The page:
A new way to stand out in Google mobile search results

In mid-2016 Google launched what it calls “rich cards”. These were initially limited just to the USA, but this week Google has rolled them out globally.

That now means certain types of NZ websites have the potential to be featured as rich cards and really stand out in Google.co.nz mobile search results. And when that happens it means more website visitors.

So just what are ‘rich cards’?

Rich cards are enhanced search results shown in Google mobile search. They feature extra information that provides searchers with a richer preview of what they’ll see if they click through. Below you can see a graphic from Google which shows how rich cards differ from both traditional text search results, as well as ‘Rich Snippets’. The latter are search results enhanced with things like review ratings and images. Rich cards are essentially Rich Snippets enhanced for mobile devices. Rich cards are presented in carousels, making them easy to browse on mobile devices by scrolling left and right. Note, carousels can contain cards all from the same site or from multiple sites.

Google Rich Cards

At this stage, unlike Rich Snippets, Rich cards are only available for limited types of content and so aren’t an option for every web site. When Google first rolled out Rich cards in the USA the only content categories initially available were movies and recipes. Then in November last year, Rich cards became possible for restaurants and online courses.

Just like Rich Snippets, Rich cards need structured data to inform Google what your page is about so they can use it for the enhanced presentation. Structured data tells search engines about the meaning of the elements on your page.

The structured data format favoured by Google is the Schema.org vocabulary implemented using JSON-LD. The big advantage of using JSON-LD is that it’s easier to create than using RFDa or Microdata (which are much fiddlier because that code has to be embedded inline with each of the different page elements).

If you want to add structured markup to your site check out Google’s very helpful Structured Data Testing Tool. This shows which fields are essential to mark up in order for a Rich card to appear; highlights any errors in your markup code; and shows a preview of how the Rich card might appear in Search.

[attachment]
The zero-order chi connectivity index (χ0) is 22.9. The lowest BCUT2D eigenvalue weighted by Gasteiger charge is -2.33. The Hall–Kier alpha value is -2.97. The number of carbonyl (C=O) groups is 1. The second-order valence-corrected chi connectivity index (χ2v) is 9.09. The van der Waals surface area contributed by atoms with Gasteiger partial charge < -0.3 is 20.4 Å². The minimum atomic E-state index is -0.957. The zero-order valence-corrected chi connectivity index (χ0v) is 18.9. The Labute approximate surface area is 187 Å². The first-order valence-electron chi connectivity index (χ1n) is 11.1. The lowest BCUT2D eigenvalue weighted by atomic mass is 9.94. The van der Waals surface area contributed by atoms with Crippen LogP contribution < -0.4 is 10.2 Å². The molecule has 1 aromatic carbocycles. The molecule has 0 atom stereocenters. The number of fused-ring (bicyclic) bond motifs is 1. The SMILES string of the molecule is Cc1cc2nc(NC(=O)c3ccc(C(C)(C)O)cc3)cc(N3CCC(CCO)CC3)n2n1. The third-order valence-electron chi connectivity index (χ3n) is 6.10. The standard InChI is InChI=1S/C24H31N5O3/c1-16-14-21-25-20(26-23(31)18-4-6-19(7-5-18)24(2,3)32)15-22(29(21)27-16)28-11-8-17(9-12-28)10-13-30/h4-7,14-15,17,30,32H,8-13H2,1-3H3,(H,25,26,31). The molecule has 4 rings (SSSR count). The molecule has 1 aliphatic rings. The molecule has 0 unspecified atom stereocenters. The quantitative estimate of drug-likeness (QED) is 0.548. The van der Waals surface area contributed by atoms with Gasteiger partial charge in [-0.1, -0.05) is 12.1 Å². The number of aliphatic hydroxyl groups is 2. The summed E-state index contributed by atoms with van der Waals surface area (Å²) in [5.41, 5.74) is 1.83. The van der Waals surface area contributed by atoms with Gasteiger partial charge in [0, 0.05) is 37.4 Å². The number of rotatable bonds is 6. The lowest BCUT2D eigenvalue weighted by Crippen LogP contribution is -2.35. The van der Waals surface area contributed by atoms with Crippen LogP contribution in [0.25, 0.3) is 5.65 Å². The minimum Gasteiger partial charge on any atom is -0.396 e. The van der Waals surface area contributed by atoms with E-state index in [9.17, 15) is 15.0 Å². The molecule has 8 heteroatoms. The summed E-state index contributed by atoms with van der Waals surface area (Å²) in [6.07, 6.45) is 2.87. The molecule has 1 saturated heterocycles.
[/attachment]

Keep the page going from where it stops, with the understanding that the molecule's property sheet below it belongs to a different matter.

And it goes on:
In addition, Google has tracking and performance metrics for Rich cards within Search Console.

A point to be clear on is that, while having structured markup on your website is essential for both Rich Snippets and Rich cards, doing so does not guarantee it will happen. That said, in most cases, it’s well worth the effort because if it does happen your website can really stand out and get a lot more traffic.

If you want to see Rich card results in Google NZ mobile and how they differ to desktop, first do a search on your laptop search for lamb chops recipes. You should see something like that below which has a “Featured Snippet” as the top result followed by (1) “People also ask” questions and then (2) 10 search results which are all Rich Snippets (3).

Google featured snippet and rich snippet search results

Now do the same search on your phone and the results should look identical, except for the inclusion of a carousel of Rich cards after the “People also ask” section and before the first Rich Snippet result. As you’ll see, in this case, all the cards in the carousel are from the same website (allrecipes.com.au) which gives this site a whole lot more exposure on the page.

Google rich cards carousel

Why should you care?

Marking up your site with structured data is probably something you should be doing already to enhance your chances of your site showing up with Rich Snippets in Google search results. And if you have a website involved in recipes, movies, online courses, or a restaurant, then Rich cards give you an opportunity to stand out from the crowd when people are searching on their phones for what you offer.


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About the Author Mark Sceats

Mark is a Partner and Senior Consultant at SureFire which he founded back in 2002. Prior to establishing SureFire he worked for KPMG Consulting. Today Mark heads up SEO, embracing the challenges that can come with complex website implementations. Outside of work, his interests beyond his family are running, snowsports, diving and fishing (badly).

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